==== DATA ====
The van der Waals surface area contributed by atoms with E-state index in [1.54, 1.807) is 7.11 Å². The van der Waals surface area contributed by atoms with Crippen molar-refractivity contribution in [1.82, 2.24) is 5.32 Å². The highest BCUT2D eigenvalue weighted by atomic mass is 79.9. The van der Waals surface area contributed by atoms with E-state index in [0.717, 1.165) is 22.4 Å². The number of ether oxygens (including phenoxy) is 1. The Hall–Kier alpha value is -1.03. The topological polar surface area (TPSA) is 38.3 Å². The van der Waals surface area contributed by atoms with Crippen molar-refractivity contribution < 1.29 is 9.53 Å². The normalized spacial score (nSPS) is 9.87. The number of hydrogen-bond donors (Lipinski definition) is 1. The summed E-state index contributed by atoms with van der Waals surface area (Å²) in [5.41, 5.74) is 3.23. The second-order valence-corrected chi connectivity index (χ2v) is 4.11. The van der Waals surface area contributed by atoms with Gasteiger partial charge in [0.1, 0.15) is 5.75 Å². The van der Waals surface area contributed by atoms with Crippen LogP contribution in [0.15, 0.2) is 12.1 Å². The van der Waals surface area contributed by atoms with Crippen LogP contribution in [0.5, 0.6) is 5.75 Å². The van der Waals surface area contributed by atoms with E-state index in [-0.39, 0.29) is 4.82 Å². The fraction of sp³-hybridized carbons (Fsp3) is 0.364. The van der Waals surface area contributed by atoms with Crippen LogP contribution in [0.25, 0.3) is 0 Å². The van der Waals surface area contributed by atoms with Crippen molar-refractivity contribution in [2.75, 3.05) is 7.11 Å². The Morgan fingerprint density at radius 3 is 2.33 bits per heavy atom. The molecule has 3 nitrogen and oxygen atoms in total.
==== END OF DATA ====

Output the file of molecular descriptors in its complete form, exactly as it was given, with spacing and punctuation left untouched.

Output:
The van der Waals surface area contributed by atoms with E-state index in [1.54, 1.807) is 7.11 Å². The van der Waals surface area contributed by atoms with Crippen molar-refractivity contribution in [1.82, 2.24) is 5.32 Å². The highest BCUT2D eigenvalue weighted by atomic mass is 79.9. The van der Waals surface area contributed by atoms with E-state index in [0.717, 1.165) is 22.4 Å². The number of ether oxygens (including phenoxy) is 1. The Hall–Kier alpha value is -1.03. The topological polar surface area (TPSA) is 38.3 Å². The van der Waals surface area contributed by atoms with Crippen molar-refractivity contribution < 1.29 is 9.53 Å². The normalized spacial score (nSPS) is 9.87. The number of hydrogen-bond donors (Lipinski definition) is 1. The summed E-state index contributed by atoms with van der Waals surface area (Å²) in [5.41, 5.74) is 3.23. The second-order valence-corrected chi connectivity index (χ2v) is 4.11. The van der Waals surface area contributed by atoms with Gasteiger partial charge in [0.1, 0.15) is 5.75 Å². The van der Waals surface area contributed by atoms with Crippen LogP contribution in [0.15, 0.2) is 12.1 Å². The van der Waals surface area contributed by atoms with Crippen LogP contribution in [0.5, 0.6) is 5.75 Å². The van der Waals surface area contributed by atoms with E-state index in [-0.39, 0.29) is 4.82 Å². The fraction of sp³-hybridized carbons (Fsp3) is 0.364. The van der Waals surface area contributed by atoms with Crippen LogP contribution in [0.25, 0.3) is 0 Å². The van der Waals surface area contributed by atoms with Crippen molar-refractivity contribution in [2.75, 3.05) is 7.11 Å². The Morgan fingerprint density at radius 3 is 2.33 bits per heavy atom. The molecule has 3 nitrogen and oxygen atoms in total.